Back at the mysterious curtained room, Mabuse gives a bunch of orders on upcoming criminal operations. So, either he’s not really dead, he’s dead, but his ghost is ‘filling in’ for him, or someone’s impersonating him. Thomas sees Lilli; he comes clean, shows her his prison papers, admits to a couple of murders, etc. She still doesn’t care: so he tells her about the counterfeiting deal. She’s still loyal! She advises him to go to the Inspector; that is, give himself up. The Mabuse cabal fink on him for no-showing at the meeting.

Mabuse really has a terror campaign in the works: fires, gas explosions, poisoning the water supply, etc. Thomas and Lilli get abducted by the ‘bad’ bad guys. At Mabuse’s hideout, The two of them are condemned to death. Thomas shoots up the place, but behind the curtain is just a victrola device–that is, not Mabuse, only his voice.

The police show up at the gangster’s hideout–a long shoot-out develops; meanwhile the unhappy couple are locked into the isolated Mabuse room. The gangsters eventually surrender. Lohmann gets one of the survivors to confess to Kramm’s murder, who, naturally, is sketchy on Mabuse’s identity. Back in the isolated room, Thomas tries flooding it to force an opening, the danger of course is that they’ll drown first.

But it works, as a hole opens up in the floor. So, they show up at the police station. Baum seems to recognize Thomas. In the Inspector’s office, Lohmann admits “perhaps you’re right, Mabuse is still alive”. They go to Baum’s office, burst in, and find the Victrola recording device, which has been spewing out Mabuse’s voice. Baum is Mabuse!

Now, the deadly plan, fires and explosions all over town. At a fiery site, Baum shows up, pretty long intense chase scene (it’s a bit much to expect that the ‘good guys’ can fix a flat so quickly, however). Mabuse appears in Baum’s speeding car, which zips back to the asylum. The ghost is everywhere. Baum introduces himself to Hofmeister as Mabuse.

Sure enough, Baum has become Mabuse, the asylum patient version, huddled on the cell’s bed ripping up papers, ala classic nut Mabuse. After a bit, Thomas shows up with the Inspector and sees all this, almost disbelieving. The Inspector aptly comments that there “is nothing left to do here for a mere police captain.”

What an incredible movie! A good crime mystery, as well as a good psychological horror story. The mystery is so cunning, that, although we see what Baum has become, what was going on before Mabuse died? In other words, the story ends at a convenient dramatic point, but not everything is explained. For example, were all of the hallucinations signs of Baum’s disintegrating grip on reality, or can we assume that Mabuse has a ghost? After all, Hofmeister had hallucinations too. That could just mean, though, that Baum isn’t the only one having delusions.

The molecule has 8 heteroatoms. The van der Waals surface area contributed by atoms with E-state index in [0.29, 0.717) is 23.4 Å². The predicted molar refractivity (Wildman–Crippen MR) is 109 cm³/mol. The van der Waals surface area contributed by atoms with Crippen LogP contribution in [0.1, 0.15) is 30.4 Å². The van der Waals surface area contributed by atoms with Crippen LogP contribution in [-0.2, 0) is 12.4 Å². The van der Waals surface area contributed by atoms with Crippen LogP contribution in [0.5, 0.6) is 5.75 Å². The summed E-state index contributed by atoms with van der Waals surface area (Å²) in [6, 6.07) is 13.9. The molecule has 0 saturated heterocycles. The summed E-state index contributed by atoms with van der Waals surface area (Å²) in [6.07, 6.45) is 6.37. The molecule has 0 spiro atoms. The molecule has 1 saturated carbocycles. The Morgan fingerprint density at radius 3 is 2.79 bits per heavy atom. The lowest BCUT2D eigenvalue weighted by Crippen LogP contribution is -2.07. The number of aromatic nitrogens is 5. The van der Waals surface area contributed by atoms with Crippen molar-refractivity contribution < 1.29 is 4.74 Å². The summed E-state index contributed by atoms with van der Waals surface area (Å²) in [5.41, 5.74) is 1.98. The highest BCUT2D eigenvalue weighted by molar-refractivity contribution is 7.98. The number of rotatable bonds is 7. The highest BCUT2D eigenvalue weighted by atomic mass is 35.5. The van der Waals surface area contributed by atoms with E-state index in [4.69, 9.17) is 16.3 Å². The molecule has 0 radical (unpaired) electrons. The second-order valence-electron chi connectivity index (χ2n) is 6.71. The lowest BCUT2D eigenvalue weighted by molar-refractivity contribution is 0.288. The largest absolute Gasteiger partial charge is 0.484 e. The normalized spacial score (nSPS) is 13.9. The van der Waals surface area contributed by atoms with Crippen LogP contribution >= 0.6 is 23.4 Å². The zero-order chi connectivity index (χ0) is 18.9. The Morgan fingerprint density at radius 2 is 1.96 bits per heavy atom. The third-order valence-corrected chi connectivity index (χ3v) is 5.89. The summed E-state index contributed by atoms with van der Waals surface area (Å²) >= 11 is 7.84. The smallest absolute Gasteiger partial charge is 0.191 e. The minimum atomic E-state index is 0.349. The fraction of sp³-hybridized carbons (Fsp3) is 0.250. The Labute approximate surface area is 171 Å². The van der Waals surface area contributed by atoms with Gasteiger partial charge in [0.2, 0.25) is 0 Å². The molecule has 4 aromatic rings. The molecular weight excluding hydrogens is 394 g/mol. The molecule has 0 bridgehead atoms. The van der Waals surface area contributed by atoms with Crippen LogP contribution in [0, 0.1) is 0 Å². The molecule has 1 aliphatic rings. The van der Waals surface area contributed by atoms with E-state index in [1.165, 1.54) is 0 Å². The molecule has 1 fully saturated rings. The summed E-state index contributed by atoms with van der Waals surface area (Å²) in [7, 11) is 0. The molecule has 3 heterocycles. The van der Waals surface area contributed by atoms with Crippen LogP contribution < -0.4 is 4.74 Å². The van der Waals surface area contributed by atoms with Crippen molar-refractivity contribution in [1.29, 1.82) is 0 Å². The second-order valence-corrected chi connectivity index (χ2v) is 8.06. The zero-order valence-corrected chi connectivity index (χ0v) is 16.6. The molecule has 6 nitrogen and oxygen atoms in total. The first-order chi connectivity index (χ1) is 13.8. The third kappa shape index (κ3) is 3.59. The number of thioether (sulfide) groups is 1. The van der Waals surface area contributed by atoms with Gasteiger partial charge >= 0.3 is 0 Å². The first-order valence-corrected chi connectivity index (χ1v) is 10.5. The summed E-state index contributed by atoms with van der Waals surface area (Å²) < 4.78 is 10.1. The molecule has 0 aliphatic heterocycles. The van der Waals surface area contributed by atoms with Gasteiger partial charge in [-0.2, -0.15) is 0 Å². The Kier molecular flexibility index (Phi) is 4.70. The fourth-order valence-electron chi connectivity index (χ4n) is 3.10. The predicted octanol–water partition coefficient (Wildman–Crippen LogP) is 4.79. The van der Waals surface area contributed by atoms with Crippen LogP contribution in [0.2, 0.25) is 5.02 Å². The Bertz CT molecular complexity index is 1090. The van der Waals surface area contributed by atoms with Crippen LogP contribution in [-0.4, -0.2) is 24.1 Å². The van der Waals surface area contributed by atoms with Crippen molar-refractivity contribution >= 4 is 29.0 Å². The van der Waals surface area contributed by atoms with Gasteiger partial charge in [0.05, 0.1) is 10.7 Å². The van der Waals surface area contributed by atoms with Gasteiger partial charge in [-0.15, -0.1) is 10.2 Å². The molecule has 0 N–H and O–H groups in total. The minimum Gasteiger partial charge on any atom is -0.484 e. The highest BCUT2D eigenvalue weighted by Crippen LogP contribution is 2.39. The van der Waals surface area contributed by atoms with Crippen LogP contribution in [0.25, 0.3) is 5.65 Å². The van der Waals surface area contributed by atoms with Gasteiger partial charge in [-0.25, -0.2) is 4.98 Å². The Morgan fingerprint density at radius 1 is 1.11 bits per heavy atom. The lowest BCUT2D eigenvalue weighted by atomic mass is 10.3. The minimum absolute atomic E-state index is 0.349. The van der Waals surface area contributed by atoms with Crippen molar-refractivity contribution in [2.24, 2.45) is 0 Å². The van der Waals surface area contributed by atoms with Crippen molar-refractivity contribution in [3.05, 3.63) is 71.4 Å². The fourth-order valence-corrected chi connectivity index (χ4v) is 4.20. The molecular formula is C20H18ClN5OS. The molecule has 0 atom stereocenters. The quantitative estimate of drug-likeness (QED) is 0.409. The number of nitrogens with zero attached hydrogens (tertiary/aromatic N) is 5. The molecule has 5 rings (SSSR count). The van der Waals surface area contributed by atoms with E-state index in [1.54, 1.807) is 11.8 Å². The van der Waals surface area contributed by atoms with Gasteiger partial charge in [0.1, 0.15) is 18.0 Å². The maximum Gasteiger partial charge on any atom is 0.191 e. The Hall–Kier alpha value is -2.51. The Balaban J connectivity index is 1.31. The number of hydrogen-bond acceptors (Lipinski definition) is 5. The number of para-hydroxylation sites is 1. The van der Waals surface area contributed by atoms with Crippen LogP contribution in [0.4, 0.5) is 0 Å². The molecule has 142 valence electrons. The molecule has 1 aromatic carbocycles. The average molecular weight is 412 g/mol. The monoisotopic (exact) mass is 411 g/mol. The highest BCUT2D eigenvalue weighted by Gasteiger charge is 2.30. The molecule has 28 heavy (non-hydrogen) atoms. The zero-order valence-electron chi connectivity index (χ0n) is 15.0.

This puzzle is made more interesting by the fact that Klein-Rogge and Beregi look similar. Could it be that Mabuse is an alterego of Baum’s? Stuff like this keeps us thinking, not only as we watch, but long after viewing. All of this psychological complexity wouldn’t mean as much if the story wasn’t so well-constructed, paced, and acted. For a long movie there’s never a lack of tension or interest; it’s entertaining throughout.

That Mabuse (and Baum/Mabuse) are great characters goes without saying. The Lilli/Thomas romantic subplot fits in well as Thomas is obviously worked into the main plot. He’s kind of on the border between civilization and Mabuse’s world; Lilli is completely innocent. But the main anchor to normal civility is very nicely shown by the Inspector’s character.

He’s a fascinating combination of competence, integrity, courage, determination, frustration, impatience, sarcasm, and paternalism. In short, he’s very authentic. The complete opposite of the nebulous, charismatic, but freaky Mabuse, the Inspector will plod his way along as an ordinary man who strains under his responsibility, but never gives up.

This movie is not to be missed for the outstanding crime mystery, the palpable sense of horror, and the surreal, hallucinatory scenes. Farmermouse was flipped-out by the ghostly Mabuse, but he thought those ’30s fire engines were super cool. He gives this ten double mochas with hot cream. 10/10.